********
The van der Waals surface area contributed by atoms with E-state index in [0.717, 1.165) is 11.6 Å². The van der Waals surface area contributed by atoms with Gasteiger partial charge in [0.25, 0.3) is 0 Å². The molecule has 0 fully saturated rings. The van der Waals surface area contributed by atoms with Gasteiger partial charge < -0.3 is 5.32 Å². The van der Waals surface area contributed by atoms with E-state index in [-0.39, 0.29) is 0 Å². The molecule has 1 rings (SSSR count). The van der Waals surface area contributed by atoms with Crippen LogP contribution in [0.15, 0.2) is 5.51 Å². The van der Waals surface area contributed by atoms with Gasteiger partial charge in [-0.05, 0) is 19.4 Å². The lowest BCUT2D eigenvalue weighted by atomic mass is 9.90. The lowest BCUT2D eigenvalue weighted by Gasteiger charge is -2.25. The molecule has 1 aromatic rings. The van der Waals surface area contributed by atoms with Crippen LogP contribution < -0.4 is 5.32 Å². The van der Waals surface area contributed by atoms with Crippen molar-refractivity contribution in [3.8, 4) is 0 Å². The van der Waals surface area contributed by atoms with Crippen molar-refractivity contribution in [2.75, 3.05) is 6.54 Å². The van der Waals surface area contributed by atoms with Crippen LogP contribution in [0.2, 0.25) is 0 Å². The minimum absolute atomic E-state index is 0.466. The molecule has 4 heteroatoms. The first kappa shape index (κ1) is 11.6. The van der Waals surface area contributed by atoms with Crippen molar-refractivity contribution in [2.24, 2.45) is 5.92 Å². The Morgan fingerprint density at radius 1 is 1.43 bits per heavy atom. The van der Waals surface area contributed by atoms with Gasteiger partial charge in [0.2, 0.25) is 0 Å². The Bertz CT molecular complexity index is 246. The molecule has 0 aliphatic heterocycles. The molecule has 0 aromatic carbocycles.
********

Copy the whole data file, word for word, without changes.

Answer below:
The van der Waals surface area contributed by atoms with E-state index in [0.717, 1.165) is 11.6 Å². The van der Waals surface area contributed by atoms with Gasteiger partial charge in [0.25, 0.3) is 0 Å². The molecule has 0 fully saturated rings. The van der Waals surface area contributed by atoms with Gasteiger partial charge < -0.3 is 5.32 Å². The van der Waals surface area contributed by atoms with E-state index in [-0.39, 0.29) is 0 Å². The molecule has 1 rings (SSSR count). The van der Waals surface area contributed by atoms with Crippen LogP contribution in [0.15, 0.2) is 5.51 Å². The van der Waals surface area contributed by atoms with Gasteiger partial charge in [-0.05, 0) is 19.4 Å². The lowest BCUT2D eigenvalue weighted by atomic mass is 9.90. The lowest BCUT2D eigenvalue weighted by Gasteiger charge is -2.25. The molecule has 1 aromatic rings. The van der Waals surface area contributed by atoms with Crippen LogP contribution < -0.4 is 5.32 Å². The van der Waals surface area contributed by atoms with Crippen molar-refractivity contribution in [3.8, 4) is 0 Å². The van der Waals surface area contributed by atoms with Crippen molar-refractivity contribution in [2.75, 3.05) is 6.54 Å². The van der Waals surface area contributed by atoms with Crippen LogP contribution in [0.2, 0.25) is 0 Å². The minimum absolute atomic E-state index is 0.466. The molecule has 4 heteroatoms. The first kappa shape index (κ1) is 11.6. The van der Waals surface area contributed by atoms with Crippen molar-refractivity contribution in [2.24, 2.45) is 5.92 Å². The Morgan fingerprint density at radius 1 is 1.43 bits per heavy atom. The van der Waals surface area contributed by atoms with Gasteiger partial charge in [0.2, 0.25) is 0 Å². The Bertz CT molecular complexity index is 246. The molecule has 0 aliphatic heterocycles. The molecule has 0 aromatic carbocycles.